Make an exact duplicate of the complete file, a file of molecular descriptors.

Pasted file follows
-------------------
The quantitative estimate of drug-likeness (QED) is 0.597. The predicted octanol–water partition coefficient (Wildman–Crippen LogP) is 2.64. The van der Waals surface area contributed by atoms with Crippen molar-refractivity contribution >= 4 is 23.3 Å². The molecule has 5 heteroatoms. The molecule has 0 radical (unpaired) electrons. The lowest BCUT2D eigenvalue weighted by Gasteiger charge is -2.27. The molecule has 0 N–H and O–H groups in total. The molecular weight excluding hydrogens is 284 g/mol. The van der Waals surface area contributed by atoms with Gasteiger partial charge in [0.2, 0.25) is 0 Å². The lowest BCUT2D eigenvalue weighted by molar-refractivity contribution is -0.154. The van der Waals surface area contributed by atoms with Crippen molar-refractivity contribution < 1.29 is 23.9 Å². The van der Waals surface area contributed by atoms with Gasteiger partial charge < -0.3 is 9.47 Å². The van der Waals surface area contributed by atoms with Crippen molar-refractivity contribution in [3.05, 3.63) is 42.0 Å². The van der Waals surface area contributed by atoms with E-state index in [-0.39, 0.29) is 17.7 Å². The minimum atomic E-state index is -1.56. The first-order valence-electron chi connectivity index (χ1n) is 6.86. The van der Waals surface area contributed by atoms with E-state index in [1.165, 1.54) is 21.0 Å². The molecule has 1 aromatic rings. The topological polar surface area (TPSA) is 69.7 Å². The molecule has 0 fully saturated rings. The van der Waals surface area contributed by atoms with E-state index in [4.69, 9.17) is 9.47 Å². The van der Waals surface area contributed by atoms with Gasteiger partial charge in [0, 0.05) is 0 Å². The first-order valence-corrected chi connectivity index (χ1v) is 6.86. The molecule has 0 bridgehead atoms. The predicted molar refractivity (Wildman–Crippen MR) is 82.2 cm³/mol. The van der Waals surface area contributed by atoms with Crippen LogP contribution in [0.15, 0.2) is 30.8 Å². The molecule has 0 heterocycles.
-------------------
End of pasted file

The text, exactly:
The quantitative estimate of drug-likeness (QED) is 0.597. The predicted octanol–water partition coefficient (Wildman–Crippen LogP) is 2.64. The van der Waals surface area contributed by atoms with Crippen molar-refractivity contribution >= 4 is 23.3 Å². The molecule has 5 heteroatoms. The molecule has 0 radical (unpaired) electrons. The lowest BCUT2D eigenvalue weighted by Gasteiger charge is -2.27. The molecule has 0 N–H and O–H groups in total. The molecular weight excluding hydrogens is 284 g/mol. The van der Waals surface area contributed by atoms with Gasteiger partial charge in [0.2, 0.25) is 0 Å². The lowest BCUT2D eigenvalue weighted by molar-refractivity contribution is -0.154. The van der Waals surface area contributed by atoms with Crippen molar-refractivity contribution < 1.29 is 23.9 Å². The van der Waals surface area contributed by atoms with Gasteiger partial charge < -0.3 is 9.47 Å². The van der Waals surface area contributed by atoms with Crippen molar-refractivity contribution in [3.05, 3.63) is 42.0 Å². The van der Waals surface area contributed by atoms with E-state index in [-0.39, 0.29) is 17.7 Å². The minimum atomic E-state index is -1.56. The first-order valence-electron chi connectivity index (χ1n) is 6.86. The van der Waals surface area contributed by atoms with E-state index in [1.165, 1.54) is 21.0 Å². The molecule has 1 aromatic rings. The topological polar surface area (TPSA) is 69.7 Å². The molecule has 0 fully saturated rings. The van der Waals surface area contributed by atoms with E-state index in [4.69, 9.17) is 9.47 Å². The van der Waals surface area contributed by atoms with Gasteiger partial charge in [0, 0.05) is 0 Å². The first-order valence-corrected chi connectivity index (χ1v) is 6.86. The molecule has 0 bridgehead atoms. The predicted molar refractivity (Wildman–Crippen MR) is 82.2 cm³/mol. The van der Waals surface area contributed by atoms with Crippen LogP contribution in [0.15, 0.2) is 30.8 Å². The molecule has 0 heterocycles.